The Strategy Toolkit - September 2023 edition
Excerpt: Strategy & Geography
According to the Association of American Geographers, geography “is the study of the complex, unfolding relationships between people and the land they live on.”* Or, as the writer Adam Gopnik pithily observes, the study of “faces, places and spaces.”**
** Gopnik, A., “Faces, Places, Spaces,” The New Yorker (October 29 & November 5 2012): 108-116
Most people, when first introduced to the study of science, are exposed to the trio of physics, chemistry and biology. Similarly, with the study of social sciences, they first meet the duo of history and geography. And although there exist sub-disciplines known as the geography of history and the history of geography, the main distinction remains that history is about time and geography is about place. The physicality of geography therefore will be our guide in this chapter on strategy and geography. People recognise the importance of place in survival and inevitably have developed strategies and tactics to identify, understand, acquire, and maintain place in many ways, at many levels.
The iconic representation of geography is the simple, humble map, an illustration of places in relation to others. So innocent. So powerful. Just look at the geopolitically strategic use to which China puts its version of the map of the South China Sea. Or Russia its version of its boundary with Ukraine. Or the border between Peru and Bolivia. And so on throughout the post-colonial regions in Africa, the Middle East, and southern and south-east Asia.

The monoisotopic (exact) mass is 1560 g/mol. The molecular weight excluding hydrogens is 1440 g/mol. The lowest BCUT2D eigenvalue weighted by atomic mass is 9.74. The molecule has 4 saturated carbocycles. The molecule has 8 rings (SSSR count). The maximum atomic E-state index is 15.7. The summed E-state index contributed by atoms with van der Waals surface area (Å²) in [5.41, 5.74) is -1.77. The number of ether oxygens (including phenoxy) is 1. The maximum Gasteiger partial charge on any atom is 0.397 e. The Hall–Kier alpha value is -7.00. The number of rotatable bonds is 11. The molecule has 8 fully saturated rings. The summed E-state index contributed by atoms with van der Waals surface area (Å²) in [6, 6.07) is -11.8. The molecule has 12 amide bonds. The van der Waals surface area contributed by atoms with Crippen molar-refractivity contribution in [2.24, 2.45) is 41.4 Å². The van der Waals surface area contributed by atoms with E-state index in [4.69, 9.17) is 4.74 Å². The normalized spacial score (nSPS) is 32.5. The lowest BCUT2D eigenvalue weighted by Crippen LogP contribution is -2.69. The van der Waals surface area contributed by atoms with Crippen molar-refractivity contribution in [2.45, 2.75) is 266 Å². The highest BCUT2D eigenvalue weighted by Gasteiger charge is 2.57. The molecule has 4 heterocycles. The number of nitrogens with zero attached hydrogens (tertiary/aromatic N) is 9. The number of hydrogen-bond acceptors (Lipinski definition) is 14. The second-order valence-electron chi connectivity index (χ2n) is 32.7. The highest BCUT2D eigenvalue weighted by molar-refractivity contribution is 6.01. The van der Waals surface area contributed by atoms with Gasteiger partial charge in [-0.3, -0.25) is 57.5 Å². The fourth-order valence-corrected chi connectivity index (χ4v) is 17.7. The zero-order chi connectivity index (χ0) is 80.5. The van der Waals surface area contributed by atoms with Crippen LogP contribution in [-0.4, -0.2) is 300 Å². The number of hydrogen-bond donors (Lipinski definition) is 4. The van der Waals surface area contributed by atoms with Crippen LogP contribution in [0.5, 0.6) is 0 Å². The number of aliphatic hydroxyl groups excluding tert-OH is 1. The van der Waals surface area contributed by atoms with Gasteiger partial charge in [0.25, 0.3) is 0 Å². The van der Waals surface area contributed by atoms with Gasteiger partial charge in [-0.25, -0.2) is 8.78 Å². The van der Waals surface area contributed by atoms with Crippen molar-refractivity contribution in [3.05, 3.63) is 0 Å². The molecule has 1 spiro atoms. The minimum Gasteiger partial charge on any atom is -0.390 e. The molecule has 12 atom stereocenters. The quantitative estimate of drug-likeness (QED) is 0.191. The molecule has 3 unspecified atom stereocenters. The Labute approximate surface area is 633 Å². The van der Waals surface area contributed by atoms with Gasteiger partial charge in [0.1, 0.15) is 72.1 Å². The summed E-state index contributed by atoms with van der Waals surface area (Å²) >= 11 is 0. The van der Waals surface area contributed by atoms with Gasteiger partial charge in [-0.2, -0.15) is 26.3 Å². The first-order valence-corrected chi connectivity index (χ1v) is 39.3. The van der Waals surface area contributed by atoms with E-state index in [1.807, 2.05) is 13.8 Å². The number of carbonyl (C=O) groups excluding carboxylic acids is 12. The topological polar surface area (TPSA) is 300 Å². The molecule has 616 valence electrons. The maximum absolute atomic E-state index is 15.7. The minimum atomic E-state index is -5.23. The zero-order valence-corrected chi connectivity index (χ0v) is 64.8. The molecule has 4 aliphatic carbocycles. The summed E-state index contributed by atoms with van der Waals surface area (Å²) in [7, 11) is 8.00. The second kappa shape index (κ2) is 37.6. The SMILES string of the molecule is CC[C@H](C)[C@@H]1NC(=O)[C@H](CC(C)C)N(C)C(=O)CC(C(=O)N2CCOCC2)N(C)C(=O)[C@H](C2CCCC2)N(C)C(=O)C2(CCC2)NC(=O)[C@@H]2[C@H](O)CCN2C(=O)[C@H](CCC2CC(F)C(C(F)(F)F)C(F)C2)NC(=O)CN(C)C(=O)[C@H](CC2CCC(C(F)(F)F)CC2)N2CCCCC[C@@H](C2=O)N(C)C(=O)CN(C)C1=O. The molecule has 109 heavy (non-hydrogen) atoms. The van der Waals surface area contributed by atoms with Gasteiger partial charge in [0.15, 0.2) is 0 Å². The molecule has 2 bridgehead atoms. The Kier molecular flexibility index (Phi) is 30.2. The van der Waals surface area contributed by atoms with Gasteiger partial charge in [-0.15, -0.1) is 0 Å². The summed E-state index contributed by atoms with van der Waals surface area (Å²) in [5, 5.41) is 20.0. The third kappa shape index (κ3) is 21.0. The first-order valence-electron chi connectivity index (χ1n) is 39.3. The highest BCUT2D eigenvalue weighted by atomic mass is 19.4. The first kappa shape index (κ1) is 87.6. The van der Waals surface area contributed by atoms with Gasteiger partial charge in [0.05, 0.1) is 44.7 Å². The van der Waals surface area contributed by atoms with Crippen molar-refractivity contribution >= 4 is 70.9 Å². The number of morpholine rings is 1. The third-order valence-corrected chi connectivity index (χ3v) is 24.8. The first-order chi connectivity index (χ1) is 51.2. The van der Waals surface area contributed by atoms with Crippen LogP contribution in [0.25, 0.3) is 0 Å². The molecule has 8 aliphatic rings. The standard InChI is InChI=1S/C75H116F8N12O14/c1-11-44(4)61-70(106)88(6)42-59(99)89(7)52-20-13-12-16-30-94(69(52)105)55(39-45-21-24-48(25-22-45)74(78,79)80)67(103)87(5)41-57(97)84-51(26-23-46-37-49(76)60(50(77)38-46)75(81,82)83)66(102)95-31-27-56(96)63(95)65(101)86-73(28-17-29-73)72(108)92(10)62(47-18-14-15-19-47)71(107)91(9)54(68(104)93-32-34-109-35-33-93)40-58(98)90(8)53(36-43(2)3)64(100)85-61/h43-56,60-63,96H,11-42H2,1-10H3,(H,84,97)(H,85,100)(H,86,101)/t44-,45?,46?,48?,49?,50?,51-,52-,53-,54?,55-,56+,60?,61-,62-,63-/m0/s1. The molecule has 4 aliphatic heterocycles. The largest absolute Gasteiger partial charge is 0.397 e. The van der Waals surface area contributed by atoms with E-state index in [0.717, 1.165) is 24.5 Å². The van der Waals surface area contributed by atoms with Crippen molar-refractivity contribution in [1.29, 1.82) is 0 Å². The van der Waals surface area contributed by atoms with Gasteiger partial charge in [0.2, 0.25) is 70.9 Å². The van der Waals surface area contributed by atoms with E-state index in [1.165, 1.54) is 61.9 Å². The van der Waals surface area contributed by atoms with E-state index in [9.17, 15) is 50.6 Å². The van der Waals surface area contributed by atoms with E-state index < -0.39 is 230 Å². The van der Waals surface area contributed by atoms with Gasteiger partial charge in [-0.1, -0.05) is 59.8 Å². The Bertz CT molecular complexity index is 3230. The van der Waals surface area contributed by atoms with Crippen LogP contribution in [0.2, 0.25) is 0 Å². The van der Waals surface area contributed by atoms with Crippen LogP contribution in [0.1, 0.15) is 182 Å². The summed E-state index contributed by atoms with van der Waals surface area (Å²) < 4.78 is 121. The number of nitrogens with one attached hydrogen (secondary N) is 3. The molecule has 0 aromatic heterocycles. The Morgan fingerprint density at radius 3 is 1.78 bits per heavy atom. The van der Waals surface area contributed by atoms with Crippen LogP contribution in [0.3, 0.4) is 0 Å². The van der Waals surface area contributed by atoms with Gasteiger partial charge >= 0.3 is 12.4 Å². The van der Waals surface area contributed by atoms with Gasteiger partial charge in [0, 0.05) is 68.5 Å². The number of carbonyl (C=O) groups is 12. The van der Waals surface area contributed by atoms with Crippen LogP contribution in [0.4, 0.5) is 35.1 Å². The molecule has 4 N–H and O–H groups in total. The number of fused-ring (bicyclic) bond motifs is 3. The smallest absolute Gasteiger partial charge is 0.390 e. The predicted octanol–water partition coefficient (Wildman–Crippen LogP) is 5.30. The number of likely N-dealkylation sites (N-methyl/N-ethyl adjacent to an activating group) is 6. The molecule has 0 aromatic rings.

As Edward Tufte has shown*, mastering and using the techniques of visualising data conveys strategic advantages. When applied to mapmaking, these techniques allow the powerful to convey power.
* Tufte, E., “The Visual Display of Quantitative Information,” Graphics Press 1983; https://www.edwardtufte.com/tufte/books_vdqi
As one reviewer aptly put it, “there is no such thing as an objective map.”*
* Anonymous review of “A History of the World in Twelve Maps” by Jerry Brotton (Allen Lane 2012), The Economist (September 1 2012): 82
In his book, Jerry Brotton, of Queen Mary University of London, describes the complex history of mapmaking through analysis of a few exemplary maps, from those of Ptolemy in 150 AD through the Mappa Mundi in the British medieval era, through to the present-day digital geographic information systems (GIS) such as Google Earth.
“Mapmakers operate in environments of subjective knowledge. Their work is influenced by politics and patrons, regional assumptions and religious beliefs, all of which jostles with the science in determining what a map looks like and what it is used for. Mapmakers may be geographers and cartographers, but they can also be artists and imperialists, storytellers and propagandists.”*
Keep reading with a 7-day free trial
Subscribe to The Strategy Toolkit to keep reading this post and get 7 days of free access to the full post archives.